• joemorey

Chief Medical Doctor Shares his Thoughts on the Future of Covid

By Dr. Steve Miszkiewicz

LCO Community Heath Center

Chief Medical Doctor


Last week we finished with no positive cases. The state of Wisconsin is also under 500 positives/day as well. We are not out of the woods, but we can see the meadow! I would like to remind everyone that next week we will move drive-up testing from the Covid trailer to the urgent care entrance. It will still be by appointment and we still come out to cars under the covered area by what was the elder care area and is now urgent care.


Sars-Cov 2 Future


1) At this time various experts believe that at least 90 and maybe 95 % of the population have been exposed to Sars Cov 2 in one way or another (vaccine or infection). Should this conferred immunity (vaccine) or natural immunity (infection) last a prolonged period and if the virus does not mutate around this immunity worst case scenario is that people may get the infection if exposed to a high viral load but due to their immune status they will not have severe symptoms. Otherwise most people will be safe and the pandemic will essentially be over.


2) If our immunity wanes and people do not get boosters as directed or even vaccinated after infection as recommended then their will most certainly be sporadic outbreaks like with influenza. These will largely be dictated by vaccine rates within communities and influenced by hygiene practices (social distancing, hand washing, and masking). This assumes no significant mutation or new variant.


3) This is worst case scenario: Sars-Cov 2 mutates and becomes as contagious as omicron and lethal as Delta and is so “new” that it evades both vaccine and natural immunity. This is quite obviously by far the nightmare scenario. While it is unlikely and there is no current evidence that it will happen the problem is that it “could” happen.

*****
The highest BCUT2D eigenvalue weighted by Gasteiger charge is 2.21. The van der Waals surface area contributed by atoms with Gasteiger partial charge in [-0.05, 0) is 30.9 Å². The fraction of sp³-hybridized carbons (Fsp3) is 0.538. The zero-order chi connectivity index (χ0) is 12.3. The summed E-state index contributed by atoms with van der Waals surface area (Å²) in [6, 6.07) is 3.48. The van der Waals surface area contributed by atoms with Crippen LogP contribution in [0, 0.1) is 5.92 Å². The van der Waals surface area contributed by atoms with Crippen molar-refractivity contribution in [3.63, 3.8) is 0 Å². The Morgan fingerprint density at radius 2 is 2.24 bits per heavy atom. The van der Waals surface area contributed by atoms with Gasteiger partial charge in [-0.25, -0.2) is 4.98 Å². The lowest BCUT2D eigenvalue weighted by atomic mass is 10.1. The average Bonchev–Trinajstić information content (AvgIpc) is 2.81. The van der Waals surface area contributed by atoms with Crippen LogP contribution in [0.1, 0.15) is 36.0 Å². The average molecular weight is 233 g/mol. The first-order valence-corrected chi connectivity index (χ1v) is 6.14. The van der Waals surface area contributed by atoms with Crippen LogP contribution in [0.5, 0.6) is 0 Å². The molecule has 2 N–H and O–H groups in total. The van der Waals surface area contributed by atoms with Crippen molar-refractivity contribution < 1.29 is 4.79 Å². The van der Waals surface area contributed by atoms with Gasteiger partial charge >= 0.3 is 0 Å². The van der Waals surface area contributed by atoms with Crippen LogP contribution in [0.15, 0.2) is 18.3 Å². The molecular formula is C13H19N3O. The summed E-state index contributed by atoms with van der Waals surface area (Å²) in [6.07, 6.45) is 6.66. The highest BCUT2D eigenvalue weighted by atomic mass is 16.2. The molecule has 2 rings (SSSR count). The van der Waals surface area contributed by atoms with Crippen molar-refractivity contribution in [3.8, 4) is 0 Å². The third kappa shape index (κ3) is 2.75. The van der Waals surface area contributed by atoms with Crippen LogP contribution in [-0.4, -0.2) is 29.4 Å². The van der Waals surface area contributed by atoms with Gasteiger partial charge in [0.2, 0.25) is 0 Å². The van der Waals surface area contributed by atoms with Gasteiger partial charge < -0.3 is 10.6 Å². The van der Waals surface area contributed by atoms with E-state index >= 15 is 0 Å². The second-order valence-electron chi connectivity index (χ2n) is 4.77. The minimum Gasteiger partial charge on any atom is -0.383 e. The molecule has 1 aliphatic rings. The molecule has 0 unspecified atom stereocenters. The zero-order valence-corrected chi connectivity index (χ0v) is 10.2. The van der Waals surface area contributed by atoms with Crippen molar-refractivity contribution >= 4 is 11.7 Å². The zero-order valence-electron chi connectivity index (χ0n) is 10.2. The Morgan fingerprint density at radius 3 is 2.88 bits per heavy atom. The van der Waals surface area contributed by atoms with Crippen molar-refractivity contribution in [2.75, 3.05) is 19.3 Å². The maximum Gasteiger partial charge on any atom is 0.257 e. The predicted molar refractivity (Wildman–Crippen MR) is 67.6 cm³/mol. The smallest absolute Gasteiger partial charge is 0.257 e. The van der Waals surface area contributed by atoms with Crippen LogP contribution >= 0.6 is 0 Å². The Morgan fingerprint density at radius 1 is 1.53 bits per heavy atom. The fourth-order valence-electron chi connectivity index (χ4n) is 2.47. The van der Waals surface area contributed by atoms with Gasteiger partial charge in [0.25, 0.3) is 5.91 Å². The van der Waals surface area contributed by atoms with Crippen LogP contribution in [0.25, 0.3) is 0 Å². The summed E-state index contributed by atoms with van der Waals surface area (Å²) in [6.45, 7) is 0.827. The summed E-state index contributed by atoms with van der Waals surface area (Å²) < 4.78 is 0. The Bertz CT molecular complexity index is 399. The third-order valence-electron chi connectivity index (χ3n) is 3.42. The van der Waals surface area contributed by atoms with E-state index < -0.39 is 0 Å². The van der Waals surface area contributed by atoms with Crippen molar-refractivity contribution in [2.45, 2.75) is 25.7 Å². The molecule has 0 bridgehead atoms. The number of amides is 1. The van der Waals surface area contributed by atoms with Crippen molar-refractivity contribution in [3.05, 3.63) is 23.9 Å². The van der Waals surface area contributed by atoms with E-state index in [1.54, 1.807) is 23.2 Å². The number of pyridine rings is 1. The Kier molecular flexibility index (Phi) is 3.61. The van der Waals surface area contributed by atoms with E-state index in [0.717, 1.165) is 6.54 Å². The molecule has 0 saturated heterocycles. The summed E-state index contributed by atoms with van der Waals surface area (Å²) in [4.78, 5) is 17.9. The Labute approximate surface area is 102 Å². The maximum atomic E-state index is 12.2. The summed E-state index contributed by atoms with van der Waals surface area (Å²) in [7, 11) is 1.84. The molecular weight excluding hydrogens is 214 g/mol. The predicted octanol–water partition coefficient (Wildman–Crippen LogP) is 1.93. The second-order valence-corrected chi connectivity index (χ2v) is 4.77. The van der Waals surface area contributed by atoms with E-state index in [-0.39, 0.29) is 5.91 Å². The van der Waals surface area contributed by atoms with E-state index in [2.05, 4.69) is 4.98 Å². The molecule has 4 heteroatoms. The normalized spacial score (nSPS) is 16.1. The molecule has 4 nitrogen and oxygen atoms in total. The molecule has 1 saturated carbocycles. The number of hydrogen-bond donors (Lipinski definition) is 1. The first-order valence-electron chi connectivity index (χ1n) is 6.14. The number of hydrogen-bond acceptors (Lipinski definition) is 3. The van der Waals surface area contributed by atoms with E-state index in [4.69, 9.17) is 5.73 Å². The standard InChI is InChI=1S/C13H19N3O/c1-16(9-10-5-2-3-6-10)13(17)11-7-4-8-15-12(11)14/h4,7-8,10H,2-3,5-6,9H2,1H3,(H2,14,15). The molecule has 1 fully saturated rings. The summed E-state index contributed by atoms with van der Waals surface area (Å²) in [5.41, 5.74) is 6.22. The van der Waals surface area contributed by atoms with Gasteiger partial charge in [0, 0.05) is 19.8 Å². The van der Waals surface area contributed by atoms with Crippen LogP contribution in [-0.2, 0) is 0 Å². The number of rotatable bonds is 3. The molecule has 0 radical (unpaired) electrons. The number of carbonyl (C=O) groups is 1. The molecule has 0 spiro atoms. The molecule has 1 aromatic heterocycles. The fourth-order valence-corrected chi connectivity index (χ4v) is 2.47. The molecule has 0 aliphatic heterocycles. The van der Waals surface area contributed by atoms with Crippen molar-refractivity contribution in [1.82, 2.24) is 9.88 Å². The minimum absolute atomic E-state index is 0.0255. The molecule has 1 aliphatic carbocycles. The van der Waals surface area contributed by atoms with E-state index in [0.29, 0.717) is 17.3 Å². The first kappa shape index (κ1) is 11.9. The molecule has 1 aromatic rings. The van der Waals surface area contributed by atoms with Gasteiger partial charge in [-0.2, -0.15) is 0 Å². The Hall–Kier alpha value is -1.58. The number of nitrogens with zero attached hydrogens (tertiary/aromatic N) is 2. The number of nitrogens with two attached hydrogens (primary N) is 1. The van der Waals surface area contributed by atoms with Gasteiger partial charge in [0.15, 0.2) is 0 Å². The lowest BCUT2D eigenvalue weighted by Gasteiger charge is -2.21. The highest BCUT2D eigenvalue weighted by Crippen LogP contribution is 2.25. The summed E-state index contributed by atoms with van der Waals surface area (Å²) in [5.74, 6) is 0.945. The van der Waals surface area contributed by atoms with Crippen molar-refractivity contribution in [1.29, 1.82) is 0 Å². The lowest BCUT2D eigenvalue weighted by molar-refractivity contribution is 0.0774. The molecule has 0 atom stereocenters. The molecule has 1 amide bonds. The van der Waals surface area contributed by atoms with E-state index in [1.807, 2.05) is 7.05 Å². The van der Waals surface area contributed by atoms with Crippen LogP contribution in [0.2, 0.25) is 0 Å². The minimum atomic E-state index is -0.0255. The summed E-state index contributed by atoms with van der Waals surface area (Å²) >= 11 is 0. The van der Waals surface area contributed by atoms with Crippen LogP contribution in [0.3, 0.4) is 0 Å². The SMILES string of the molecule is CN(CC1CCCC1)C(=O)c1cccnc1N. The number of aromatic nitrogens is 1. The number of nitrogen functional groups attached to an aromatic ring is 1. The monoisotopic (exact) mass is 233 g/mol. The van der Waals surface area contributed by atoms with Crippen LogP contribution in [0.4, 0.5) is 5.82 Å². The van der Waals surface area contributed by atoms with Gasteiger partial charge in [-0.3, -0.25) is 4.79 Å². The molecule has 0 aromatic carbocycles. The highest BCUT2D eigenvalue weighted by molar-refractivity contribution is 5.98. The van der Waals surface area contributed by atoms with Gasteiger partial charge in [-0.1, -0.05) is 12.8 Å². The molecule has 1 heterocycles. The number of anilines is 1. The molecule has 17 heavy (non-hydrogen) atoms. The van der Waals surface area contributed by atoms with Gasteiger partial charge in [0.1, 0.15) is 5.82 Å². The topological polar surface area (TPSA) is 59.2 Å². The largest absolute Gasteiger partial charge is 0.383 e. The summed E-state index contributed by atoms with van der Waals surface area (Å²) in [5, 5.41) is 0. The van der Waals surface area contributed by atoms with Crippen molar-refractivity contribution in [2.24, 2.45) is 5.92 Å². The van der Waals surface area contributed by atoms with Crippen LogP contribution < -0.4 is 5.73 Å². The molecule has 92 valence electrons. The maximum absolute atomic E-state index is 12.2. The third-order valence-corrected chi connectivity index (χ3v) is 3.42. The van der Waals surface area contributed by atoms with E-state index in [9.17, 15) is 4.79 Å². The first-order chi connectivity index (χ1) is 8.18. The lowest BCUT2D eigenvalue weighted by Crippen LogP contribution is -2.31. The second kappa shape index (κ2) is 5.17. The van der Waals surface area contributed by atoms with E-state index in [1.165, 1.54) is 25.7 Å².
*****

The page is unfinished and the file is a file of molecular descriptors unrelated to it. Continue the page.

This leads to my main point, that while Covid at this time is quiet, it may not and probably will not be forever. It will be very important that we keep our vaccination rates high. It appears that we will need at least yearly boosters much like Influenza and those at high risk might need 2 per season. For 2022, a combination Covid and Influenza vaccine probably will not be available but may be for 2023 if needed.


If we learned lessons from the first two years it is that wide spread Lockdowns do not work. It is safe to say we are going to have to learn to live with at least sporadic outbreaks and periodic Covid vaccines. It will be how we handle these outbreaks that determines the future of Sars Cov 2. My opinion is that we will plan to treat these infections the very way we have treated influenza now that the majority of people have some immunity. If we test and the patient is not high risk or very ill, home isolation for a minimum of 5 days. Should a high risk patient become ill we will treat based on severity of illness with oral meds, IV outpatient infusions, or hospital based treatment as soon as possible. This will only be possible if we are able to maintain surveillance with on demand testing. As treatment will be predicated on how fast we get the patient tested.


One last point, and that’s “herd immunity”. Had Sars-Cov 2 never mutated, herd immunity would have been achieved by now. However due to its ability to mutate I doubt we will ever have herd immunity. Much like influenza we will have herd “resistance” with vaccines and previous infections, our body will adapt and survive for the most part. If you get Covid and have some level of immunity you will or can still get sick but you will survive. We have reached the point of herd resistance with 90-95% exposure via vaccines and previous illness, but it all depends on the mutation and resultant variant as to how we are able to respond to it. Some years will or could be bad and others minimal much like the flu. It will be paramount that we continue to vaccinate and use medications at our disposal to treat the most vulnerable.